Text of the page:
After another boxed lunch it’s time to settle in for a panel discussion on the tablet revolution featuring Saya Behnam from Design 4UX, Dave Dubé from Cisco Systems, Steve Potash from OverDrive and Sucharita Mulpuru from Forrester is moderating.
Sucharita opens up with a question on responsive design. Are we moving to a world where responsive is the norm?
Steve Potash says he’s tired of apps and he wants to move to the web (html + responsive). He’s tired of all the BS of working with all the hassles of different standards.
What has to happen for companies to move away from apps? Steve says better HTML5 and responsive designs will change the tide. As responsive gets better apps will seem like too much work.
David says the other side of the coin is that people spend more times with apps than they do on the mobile web.
Sucharita says that it depends on the use, in retail people are fine using the mobile web.
What are people spending on creating for the mobile web?
The range is huge, from a few thousand to a few hundred thousand for an app says Saya.
Susharita asks about the technical hurdles and Steve says he wishes all of the DRM issues would go away to make it easier for peole to just “see book, read book”. Right now libraries have too many steps to simply read an ebook or listen to an audio book.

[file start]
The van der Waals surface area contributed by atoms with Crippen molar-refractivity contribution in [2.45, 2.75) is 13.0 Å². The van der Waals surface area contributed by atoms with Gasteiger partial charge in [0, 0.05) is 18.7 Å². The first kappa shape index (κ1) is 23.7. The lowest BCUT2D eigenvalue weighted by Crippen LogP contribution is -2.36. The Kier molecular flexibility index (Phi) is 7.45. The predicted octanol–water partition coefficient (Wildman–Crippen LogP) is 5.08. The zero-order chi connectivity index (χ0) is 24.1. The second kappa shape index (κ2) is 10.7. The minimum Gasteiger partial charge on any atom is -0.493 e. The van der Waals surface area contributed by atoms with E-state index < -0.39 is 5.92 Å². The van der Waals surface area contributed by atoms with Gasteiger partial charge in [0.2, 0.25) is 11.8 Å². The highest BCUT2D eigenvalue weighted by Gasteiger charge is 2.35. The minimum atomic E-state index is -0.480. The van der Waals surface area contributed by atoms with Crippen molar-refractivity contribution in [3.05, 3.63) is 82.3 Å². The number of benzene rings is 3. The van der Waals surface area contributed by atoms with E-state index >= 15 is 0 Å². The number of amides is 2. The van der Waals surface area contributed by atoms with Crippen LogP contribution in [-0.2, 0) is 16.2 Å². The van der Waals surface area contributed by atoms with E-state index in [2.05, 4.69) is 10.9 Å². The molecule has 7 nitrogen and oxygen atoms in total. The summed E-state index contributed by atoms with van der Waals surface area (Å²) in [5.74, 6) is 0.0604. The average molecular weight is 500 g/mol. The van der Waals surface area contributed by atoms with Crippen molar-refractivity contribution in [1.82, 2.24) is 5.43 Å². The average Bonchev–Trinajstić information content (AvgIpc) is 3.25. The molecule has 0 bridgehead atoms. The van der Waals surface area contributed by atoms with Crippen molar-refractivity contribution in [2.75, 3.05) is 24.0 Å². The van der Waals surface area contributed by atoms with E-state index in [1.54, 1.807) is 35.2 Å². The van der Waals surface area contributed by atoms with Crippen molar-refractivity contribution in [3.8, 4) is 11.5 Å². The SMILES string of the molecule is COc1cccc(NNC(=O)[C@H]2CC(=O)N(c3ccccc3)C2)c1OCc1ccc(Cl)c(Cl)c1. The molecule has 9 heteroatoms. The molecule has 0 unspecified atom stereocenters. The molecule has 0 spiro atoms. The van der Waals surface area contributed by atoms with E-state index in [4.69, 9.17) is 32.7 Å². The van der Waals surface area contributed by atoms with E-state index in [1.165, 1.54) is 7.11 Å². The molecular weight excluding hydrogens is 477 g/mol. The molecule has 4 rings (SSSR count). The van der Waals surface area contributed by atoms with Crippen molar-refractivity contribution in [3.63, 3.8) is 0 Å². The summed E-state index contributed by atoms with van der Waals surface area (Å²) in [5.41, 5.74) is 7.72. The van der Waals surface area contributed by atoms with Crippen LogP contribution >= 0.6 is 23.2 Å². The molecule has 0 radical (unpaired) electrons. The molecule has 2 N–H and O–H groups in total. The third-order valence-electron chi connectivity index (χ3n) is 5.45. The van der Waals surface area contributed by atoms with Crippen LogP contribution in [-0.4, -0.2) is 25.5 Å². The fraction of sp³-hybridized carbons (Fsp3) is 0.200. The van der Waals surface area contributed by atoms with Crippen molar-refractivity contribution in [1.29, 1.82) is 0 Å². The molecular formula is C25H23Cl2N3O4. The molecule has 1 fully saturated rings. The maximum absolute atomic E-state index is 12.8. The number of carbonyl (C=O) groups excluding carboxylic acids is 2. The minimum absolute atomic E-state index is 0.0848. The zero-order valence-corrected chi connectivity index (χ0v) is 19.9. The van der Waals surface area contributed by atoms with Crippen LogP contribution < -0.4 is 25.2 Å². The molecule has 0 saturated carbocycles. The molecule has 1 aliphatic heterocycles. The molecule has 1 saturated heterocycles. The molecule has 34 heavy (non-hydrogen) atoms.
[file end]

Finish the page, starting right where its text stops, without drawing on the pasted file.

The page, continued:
Dave says that stuff like the $199 Google Nexus 7 is encroaching on the e-readers with so much more functionality. The devices will find new ways into our everyday life.
Sucharita asks Steve about the future of the iPad, is it on the decline? Steve says for people using the device for e-reading at public libraries it is. The Kindle Fire is growing like crazy, but iPad is still the majority.
Should mobile include table? Steve says – meh, maybe? It depends on what you really want to measure.
Question from the audience about auxiliary functionality like audio and video. Saya says that when you need specialized functionality you need an app, but “normal” functionality is fine on the mobile web.
Does ubiquitous network availability change anything? Dave from Cisco says that we’re slowly getting there. Even a lot of the trains now offer wifi.
Some good geek talk about moving from things like “hover” to being more finger centric. For example buttons smaller than 44px can be problematic on a table. Fonts need to be slightly bigger and line-spacing also needs to expand. Any time a visitor has to pinch or zoom means you’re not designing well enough for that device.
Question from the audience, what is the “wow” factor?
Steve says the wow is that now all kids now know how to operate a tablet and are pushing developers to make better stuff. For David it’s the ability to take video with you anywhere. Apps like FlipBoard are so interactive it’s just fun. He also mentions the second screen phenomenon and how that’s changing so much. For Saya it’s augmented reality that is really a wow.
Crap, missed a little… back now.
Great new phrase from Sucharita – continuous partial attention.